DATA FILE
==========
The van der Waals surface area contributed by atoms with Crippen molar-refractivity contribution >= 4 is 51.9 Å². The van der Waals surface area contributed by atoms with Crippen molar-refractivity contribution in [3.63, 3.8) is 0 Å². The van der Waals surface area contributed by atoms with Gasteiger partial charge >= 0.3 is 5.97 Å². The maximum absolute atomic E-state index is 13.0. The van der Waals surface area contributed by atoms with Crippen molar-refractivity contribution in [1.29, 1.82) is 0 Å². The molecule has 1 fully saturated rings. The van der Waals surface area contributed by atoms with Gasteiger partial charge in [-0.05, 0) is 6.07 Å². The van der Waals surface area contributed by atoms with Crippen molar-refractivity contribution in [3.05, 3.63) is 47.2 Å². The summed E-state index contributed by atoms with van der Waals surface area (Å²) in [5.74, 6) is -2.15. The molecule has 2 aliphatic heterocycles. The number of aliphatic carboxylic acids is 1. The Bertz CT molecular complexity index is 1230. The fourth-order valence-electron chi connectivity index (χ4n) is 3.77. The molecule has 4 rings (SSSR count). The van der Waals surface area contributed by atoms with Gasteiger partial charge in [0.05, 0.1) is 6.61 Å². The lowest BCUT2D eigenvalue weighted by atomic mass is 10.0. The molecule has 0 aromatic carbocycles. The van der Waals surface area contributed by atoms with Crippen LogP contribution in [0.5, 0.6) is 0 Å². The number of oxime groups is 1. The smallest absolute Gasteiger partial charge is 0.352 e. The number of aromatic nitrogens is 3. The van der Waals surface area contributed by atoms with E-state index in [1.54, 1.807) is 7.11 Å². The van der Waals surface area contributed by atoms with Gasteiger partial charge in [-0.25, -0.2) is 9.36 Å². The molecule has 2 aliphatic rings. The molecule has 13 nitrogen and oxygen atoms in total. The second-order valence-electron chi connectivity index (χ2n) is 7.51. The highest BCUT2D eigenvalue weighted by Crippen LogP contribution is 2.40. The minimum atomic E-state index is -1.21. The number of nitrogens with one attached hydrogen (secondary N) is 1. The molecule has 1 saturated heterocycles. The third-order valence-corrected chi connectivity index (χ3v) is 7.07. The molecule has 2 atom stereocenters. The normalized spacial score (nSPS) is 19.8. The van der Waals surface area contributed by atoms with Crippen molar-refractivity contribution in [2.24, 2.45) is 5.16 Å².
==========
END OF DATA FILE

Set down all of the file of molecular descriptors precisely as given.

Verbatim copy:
The van der Waals surface area contributed by atoms with Crippen molar-refractivity contribution >= 4 is 51.9 Å². The van der Waals surface area contributed by atoms with Crippen molar-refractivity contribution in [3.63, 3.8) is 0 Å². The van der Waals surface area contributed by atoms with Gasteiger partial charge >= 0.3 is 5.97 Å². The maximum absolute atomic E-state index is 13.0. The van der Waals surface area contributed by atoms with Crippen molar-refractivity contribution in [1.29, 1.82) is 0 Å². The molecule has 1 fully saturated rings. The van der Waals surface area contributed by atoms with Gasteiger partial charge in [-0.05, 0) is 6.07 Å². The van der Waals surface area contributed by atoms with Crippen molar-refractivity contribution in [3.05, 3.63) is 47.2 Å². The summed E-state index contributed by atoms with van der Waals surface area (Å²) in [5.74, 6) is -2.15. The molecule has 2 aliphatic heterocycles. The number of aliphatic carboxylic acids is 1. The Bertz CT molecular complexity index is 1230. The fourth-order valence-electron chi connectivity index (χ4n) is 3.77. The molecule has 4 rings (SSSR count). The van der Waals surface area contributed by atoms with Gasteiger partial charge in [0.05, 0.1) is 6.61 Å². The lowest BCUT2D eigenvalue weighted by atomic mass is 10.0. The molecule has 0 aromatic carbocycles. The van der Waals surface area contributed by atoms with Crippen LogP contribution in [0.5, 0.6) is 0 Å². The number of oxime groups is 1. The smallest absolute Gasteiger partial charge is 0.352 e. The number of aromatic nitrogens is 3. The van der Waals surface area contributed by atoms with E-state index in [1.54, 1.807) is 7.11 Å². The van der Waals surface area contributed by atoms with Gasteiger partial charge in [-0.25, -0.2) is 9.36 Å². The molecule has 2 aliphatic rings. The molecule has 13 nitrogen and oxygen atoms in total. The second-order valence-electron chi connectivity index (χ2n) is 7.51. The highest BCUT2D eigenvalue weighted by Crippen LogP contribution is 2.40. The minimum atomic E-state index is -1.21. The number of nitrogens with one attached hydrogen (secondary N) is 1. The molecule has 1 saturated heterocycles. The third-order valence-corrected chi connectivity index (χ3v) is 7.07. The molecule has 2 atom stereocenters. The normalized spacial score (nSPS) is 19.8. The van der Waals surface area contributed by atoms with Crippen molar-refractivity contribution in [2.24, 2.45) is 5.16 Å².